KILFENORA, IRELAND – We continued our exploration of the geology of County Clare on Wednesday morning with a boat trip in the Shannon Estuary. We departed from the docks at Carrigaholt and proceeded by boat out of the harbor (built in the 14th century) and passed an interesting historical convergence: the wreck of a WWII liberty ship, which was lying at the foot of a fort built to defend against a Napoleonic invasion that never came, at the foot of a hill topped by the ruins of a 6th century church. The amount of history here is simply overwhelming. We spent the rest of the morning using the boat to take a closer look at fantastic sea cliff exposures of the Ross Formation along the south side of the Loop Head Peninsula. This sequence of interbedded sandstone and shale was deposited as a series of turbidity flows into a basin. Later in the evening, Michael Fortwengler (Shell Exploration & Production) taught the group how to calculate a STOIIP (Stock Tank Oil Initially In Place) estimate for a sequence like the one we had observed in the sea cliffs. STOIIP estimates allow geologists to calculate how much oil can be recovered from a reservoir… and provides a basis for determining if producing a new reservoir makes economic sense.
In the afternoon, we followed a group of dolphins back to the dock at Carrigaholt and then traveled southeast on the Loop Head Peninsula to the village of Kilbaha, where the group ate lunch and took advantage of some amazingly soft grass for a quick nap. We then took another look at the Ross Formation exposed along Kilbaha Bay. These exposures also contained a very interesting contact with overlying glacial deposits – in several places is was possible to see chunks of Ross Formation sandstone literally being ripped off the outcrop and rolled into the overlying glacial material.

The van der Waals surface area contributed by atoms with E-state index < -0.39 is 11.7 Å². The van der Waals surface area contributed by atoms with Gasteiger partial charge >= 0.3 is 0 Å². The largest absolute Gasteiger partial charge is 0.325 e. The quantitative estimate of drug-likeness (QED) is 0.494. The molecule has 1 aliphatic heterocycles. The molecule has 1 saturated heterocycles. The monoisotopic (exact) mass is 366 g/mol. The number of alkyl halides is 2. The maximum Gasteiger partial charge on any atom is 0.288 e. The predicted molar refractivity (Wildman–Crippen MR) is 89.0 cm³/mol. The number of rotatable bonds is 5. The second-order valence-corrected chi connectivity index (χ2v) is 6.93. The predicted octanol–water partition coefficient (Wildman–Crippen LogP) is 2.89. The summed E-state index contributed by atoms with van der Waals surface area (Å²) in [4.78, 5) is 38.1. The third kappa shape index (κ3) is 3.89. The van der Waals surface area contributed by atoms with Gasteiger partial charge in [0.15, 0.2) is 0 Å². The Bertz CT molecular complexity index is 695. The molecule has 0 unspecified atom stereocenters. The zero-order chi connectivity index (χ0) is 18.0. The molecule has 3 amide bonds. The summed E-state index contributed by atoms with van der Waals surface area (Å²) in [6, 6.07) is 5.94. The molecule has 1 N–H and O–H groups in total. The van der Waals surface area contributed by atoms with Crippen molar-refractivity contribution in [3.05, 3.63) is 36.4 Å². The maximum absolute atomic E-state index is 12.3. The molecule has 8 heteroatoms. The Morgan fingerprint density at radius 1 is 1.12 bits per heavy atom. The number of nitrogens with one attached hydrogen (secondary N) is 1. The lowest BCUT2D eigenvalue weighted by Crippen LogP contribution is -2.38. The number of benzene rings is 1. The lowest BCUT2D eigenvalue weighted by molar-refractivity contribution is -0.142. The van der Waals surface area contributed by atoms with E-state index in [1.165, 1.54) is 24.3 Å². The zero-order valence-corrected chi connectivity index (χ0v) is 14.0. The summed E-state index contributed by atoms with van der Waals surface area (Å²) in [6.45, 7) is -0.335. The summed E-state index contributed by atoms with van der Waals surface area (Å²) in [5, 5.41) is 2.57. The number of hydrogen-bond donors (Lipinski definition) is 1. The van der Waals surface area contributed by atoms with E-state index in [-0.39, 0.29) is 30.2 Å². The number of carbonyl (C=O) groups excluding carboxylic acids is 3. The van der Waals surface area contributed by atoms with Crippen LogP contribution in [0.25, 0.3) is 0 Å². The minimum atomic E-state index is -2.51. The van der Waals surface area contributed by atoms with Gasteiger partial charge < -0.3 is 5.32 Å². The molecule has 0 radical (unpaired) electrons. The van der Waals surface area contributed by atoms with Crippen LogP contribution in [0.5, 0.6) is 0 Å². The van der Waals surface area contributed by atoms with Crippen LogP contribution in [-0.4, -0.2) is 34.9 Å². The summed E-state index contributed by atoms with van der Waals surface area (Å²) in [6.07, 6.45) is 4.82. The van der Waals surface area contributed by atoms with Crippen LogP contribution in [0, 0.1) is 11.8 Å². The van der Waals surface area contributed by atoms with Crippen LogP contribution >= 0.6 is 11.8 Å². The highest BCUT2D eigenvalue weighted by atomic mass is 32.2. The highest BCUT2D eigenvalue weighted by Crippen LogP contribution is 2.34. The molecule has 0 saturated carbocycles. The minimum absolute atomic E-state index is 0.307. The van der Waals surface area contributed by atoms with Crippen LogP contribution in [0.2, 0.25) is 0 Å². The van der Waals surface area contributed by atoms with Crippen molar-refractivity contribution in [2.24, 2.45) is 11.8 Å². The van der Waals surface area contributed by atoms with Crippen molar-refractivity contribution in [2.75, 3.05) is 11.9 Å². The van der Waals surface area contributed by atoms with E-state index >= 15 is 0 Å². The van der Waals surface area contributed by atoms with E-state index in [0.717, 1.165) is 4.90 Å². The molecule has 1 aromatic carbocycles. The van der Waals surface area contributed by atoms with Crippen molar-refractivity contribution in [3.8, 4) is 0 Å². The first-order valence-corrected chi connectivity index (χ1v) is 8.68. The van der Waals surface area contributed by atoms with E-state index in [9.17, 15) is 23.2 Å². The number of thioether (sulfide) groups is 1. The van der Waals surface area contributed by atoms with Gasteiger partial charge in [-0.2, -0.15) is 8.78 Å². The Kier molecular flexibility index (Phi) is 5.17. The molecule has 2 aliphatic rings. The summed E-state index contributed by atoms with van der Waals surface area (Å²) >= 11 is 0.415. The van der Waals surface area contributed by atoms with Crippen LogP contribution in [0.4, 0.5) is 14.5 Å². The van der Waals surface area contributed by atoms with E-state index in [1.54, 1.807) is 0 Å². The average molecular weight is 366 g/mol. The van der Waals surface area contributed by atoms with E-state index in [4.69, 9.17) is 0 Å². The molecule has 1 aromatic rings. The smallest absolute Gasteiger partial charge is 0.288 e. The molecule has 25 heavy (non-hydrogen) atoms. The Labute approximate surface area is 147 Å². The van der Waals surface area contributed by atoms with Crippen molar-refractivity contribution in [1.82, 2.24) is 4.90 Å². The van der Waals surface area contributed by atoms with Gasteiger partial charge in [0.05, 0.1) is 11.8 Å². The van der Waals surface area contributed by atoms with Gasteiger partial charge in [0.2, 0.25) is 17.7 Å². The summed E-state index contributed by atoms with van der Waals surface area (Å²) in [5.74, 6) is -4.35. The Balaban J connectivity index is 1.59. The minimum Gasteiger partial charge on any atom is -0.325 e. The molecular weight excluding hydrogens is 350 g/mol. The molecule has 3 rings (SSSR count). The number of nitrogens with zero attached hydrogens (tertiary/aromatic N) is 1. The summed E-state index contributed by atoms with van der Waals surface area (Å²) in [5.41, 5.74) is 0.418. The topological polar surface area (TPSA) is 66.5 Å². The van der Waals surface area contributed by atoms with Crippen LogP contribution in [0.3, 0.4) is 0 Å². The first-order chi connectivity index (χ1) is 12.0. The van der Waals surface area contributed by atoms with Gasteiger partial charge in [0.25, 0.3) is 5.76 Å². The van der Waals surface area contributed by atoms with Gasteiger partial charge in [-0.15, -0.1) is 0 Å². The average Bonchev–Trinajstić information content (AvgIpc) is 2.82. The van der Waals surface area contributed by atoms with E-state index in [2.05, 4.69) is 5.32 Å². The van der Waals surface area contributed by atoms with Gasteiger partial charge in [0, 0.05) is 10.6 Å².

On Thursday, we returned to Ross Bridge and explored the East side of the bay. Dr. Best took us to a location atop the massive submarine slide deposit we had visited earlier in the week to examine some impressive sedimentary structures, including some amazingly well preserved sand volcanoes that formed when pore fluid from inside the slide was expelled after it stopped moving. Later that evening the students worked on daily summaries in their field notebooks while Mary and Drew treated everyone to an impromptu guitar and mandolin concert. The locals loved it! The owner of the Kilfenora Hostel, Orla, ended the evening by singing her rendition of a beautiful traditional Irish song.
Friday brought us a little further north in County Clare, near the village of Trusklieve, where we examined a series of exposures of the Gull Island Formation and a series of five cyclothem deposits in the region. These sea cliff exposures are located along an stunningly beautiful section of the coastline just southwest of Kilkee.